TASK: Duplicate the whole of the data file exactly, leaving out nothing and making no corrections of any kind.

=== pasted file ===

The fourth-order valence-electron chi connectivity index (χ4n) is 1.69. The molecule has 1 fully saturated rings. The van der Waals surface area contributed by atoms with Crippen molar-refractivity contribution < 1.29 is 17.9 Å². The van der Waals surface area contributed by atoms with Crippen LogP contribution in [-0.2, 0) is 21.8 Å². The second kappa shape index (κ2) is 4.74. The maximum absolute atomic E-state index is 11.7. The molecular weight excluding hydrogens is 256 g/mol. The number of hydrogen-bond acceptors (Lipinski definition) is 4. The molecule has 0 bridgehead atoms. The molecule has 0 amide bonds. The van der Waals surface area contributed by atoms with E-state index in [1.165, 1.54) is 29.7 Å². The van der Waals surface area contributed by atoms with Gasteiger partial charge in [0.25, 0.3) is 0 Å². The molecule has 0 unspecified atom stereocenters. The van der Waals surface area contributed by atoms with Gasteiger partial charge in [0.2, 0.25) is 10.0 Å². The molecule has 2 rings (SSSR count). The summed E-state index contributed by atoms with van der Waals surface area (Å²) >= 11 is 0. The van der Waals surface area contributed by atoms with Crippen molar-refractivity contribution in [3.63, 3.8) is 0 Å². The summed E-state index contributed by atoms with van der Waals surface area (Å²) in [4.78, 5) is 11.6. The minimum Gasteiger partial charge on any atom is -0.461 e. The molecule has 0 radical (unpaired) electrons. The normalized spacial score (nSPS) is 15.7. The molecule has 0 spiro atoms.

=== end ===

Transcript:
The fourth-order valence-electron chi connectivity index (χ4n) is 1.69. The molecule has 1 fully saturated rings. The van der Waals surface area contributed by atoms with Crippen molar-refractivity contribution < 1.29 is 17.9 Å². The van der Waals surface area contributed by atoms with Crippen LogP contribution in [-0.2, 0) is 21.8 Å². The second kappa shape index (κ2) is 4.74. The maximum absolute atomic E-state index is 11.7. The molecular weight excluding hydrogens is 256 g/mol. The number of hydrogen-bond acceptors (Lipinski definition) is 4. The molecule has 0 bridgehead atoms. The molecule has 0 amide bonds. The van der Waals surface area contributed by atoms with E-state index in [1.165, 1.54) is 29.7 Å². The van der Waals surface area contributed by atoms with Gasteiger partial charge in [0.25, 0.3) is 0 Å². The molecule has 0 unspecified atom stereocenters. The van der Waals surface area contributed by atoms with Gasteiger partial charge in [0.2, 0.25) is 10.0 Å². The molecule has 2 rings (SSSR count). The summed E-state index contributed by atoms with van der Waals surface area (Å²) >= 11 is 0. The van der Waals surface area contributed by atoms with Crippen molar-refractivity contribution in [3.63, 3.8) is 0 Å². The summed E-state index contributed by atoms with van der Waals surface area (Å²) in [4.78, 5) is 11.6. The minimum Gasteiger partial charge on any atom is -0.461 e. The molecule has 0 radical (unpaired) electrons. The normalized spacial score (nSPS) is 15.7. The molecule has 0 spiro atoms.